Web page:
Thursday, October 24, 2013

Babylon's burning

Karma is the drug of moral supremacy. It's a long and winding road that leads back - not just to Hinduism, Buddhism, the Upanishads, or the Vedas - but to non-Aryan peoples and before the Indus Valley civilisations ...

What we know today as "karma" originated in a radical cultural change during the period of the Upanishads. These texts reveal that what was in the Vedas - a simple notion of "action" linked to solar cultism and the positive spiritual outcomes of sacrifice and ceremonial rites - was later reinterpreted as holding lasting negative consequences, which had to be mitigated at all costs.

What happened? It was particularly the shramana who were responsible for this development: a non-Brahmanical, non-Vedic, non-Aryan, ancient religious movement. The shramana impacted on the Indus Valley civilisations of Mohenjo-daro and Harappa - and there is now definitive evidence to say that their tradition preceded and ran parallel to historical Vedic religion. Although generally associated with asceticism, sramana practices also included extreme materialism. The tradition embraced a wide range of beliefs spanning self-mortification to the unashamed pursuit of a luxurious life. Yoga originated with the shramana - and they also introduced the notions of moksha, samsara and transmigration into Vedantic society, which would later become major doctrinal features of both Buddhism and Hinduism.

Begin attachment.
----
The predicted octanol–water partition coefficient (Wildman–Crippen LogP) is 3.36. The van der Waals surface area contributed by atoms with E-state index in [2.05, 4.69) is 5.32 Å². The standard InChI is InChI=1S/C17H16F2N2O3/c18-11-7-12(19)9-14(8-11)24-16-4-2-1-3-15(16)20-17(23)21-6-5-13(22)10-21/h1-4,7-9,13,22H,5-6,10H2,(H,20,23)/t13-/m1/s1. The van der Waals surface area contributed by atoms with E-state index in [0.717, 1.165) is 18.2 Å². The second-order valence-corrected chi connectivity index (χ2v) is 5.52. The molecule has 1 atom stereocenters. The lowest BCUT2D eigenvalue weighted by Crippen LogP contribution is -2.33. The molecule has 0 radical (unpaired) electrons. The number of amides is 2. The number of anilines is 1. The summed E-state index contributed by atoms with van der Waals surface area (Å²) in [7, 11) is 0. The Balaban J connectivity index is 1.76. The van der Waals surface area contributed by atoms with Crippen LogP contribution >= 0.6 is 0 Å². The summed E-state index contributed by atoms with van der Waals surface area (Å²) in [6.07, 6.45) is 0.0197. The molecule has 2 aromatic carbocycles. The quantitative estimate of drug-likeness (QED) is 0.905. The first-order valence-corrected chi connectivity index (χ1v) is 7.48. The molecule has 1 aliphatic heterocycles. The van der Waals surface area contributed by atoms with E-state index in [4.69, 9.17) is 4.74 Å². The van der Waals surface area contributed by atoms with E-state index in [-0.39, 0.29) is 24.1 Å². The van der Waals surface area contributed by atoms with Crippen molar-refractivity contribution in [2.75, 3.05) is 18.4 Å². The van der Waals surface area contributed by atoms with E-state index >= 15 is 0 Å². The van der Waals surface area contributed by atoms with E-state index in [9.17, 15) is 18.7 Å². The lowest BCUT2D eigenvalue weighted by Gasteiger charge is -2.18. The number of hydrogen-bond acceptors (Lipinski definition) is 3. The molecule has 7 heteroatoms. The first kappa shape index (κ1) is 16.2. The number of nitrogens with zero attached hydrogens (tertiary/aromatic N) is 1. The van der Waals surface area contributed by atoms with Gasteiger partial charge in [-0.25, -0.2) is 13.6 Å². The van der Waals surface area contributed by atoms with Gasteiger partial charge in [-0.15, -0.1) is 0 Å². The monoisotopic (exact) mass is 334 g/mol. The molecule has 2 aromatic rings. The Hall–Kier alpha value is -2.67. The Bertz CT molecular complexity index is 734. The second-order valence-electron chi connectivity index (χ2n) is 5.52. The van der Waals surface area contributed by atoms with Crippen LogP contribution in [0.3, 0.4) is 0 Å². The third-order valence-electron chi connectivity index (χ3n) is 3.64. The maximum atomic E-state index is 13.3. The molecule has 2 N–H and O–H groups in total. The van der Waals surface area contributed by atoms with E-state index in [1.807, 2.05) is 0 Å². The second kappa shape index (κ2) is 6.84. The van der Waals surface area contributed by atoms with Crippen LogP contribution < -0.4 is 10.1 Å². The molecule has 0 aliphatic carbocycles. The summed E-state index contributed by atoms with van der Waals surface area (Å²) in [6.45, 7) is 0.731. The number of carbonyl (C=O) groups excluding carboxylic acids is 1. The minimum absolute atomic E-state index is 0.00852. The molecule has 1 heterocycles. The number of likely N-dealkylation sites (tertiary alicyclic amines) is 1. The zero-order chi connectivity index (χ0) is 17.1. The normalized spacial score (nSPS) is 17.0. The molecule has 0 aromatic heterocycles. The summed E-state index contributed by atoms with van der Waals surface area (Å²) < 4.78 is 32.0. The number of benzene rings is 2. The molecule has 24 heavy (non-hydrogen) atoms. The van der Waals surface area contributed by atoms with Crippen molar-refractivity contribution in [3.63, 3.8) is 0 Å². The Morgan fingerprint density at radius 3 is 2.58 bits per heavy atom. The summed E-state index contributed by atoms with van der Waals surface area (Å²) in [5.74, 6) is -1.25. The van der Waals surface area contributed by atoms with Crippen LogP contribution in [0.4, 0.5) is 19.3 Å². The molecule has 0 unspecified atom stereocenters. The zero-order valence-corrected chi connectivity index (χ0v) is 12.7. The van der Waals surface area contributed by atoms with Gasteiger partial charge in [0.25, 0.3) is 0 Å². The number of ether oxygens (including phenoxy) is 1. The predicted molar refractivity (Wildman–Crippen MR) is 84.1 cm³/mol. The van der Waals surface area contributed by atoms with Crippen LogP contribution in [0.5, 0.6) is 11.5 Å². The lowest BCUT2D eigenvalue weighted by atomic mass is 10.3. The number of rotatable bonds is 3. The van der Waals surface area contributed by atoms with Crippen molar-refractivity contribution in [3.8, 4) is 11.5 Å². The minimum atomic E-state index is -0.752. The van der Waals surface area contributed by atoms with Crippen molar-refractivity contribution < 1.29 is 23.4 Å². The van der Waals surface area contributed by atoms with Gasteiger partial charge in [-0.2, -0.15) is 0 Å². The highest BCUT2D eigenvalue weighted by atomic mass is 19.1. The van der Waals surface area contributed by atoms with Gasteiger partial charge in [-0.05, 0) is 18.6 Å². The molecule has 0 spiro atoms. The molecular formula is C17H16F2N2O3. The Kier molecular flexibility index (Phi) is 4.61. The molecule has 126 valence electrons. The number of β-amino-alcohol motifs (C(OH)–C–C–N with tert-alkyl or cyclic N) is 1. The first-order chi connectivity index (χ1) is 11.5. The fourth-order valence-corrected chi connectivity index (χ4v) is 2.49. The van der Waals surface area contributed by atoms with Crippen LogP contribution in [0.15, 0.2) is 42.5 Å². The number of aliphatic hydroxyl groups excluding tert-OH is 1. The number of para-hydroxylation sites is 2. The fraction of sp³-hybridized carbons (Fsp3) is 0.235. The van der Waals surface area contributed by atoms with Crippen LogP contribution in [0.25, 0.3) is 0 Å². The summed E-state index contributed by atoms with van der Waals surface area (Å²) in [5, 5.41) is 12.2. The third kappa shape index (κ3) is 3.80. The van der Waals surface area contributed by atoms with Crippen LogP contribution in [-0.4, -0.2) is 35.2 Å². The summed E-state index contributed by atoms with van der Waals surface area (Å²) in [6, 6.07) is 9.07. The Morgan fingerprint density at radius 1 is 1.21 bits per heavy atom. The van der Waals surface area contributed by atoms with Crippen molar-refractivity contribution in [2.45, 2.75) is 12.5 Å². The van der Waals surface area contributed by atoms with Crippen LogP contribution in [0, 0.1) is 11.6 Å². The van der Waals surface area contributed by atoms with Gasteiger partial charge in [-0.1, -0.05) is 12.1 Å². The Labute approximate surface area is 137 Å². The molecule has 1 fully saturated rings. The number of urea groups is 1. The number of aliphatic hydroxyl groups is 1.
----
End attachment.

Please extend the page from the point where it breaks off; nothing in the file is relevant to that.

Most of the shramana were not of the Indus Valley civilisation. For example, the oldest strand of the movement, the vratya (now known as the Jains), were the forerunners of Indo-European-speaking peoples who entered northern India from Iran. They were possibly even non-Indo-European in origin. The shramana lived alongside the rishi - the yatis, munis, vaikhanasas and mundaka - a pre-Hindu, earth-based Indus Valley peoples who practised self-cultivation. The rishi sang the nature hymns and directly received the divine wisdom of the universe, which was later written down in the Vedas. Meanwhile the Vedics were Indo-Aryan pastoralists. The ancient texts reveal that they held the ascetics of the Vedic age in considerable contempt. But the same texts also show that from the time of the composition of the Samhitas and Brahmanas onwards, the Vedics were deeply influenced by the non-Aryan and pre-Aryan cultures. After phases of henotheism and pantheism - because of the shramanic influence - the anthropomorphism of the Vedas became the monism of the Upanishads ...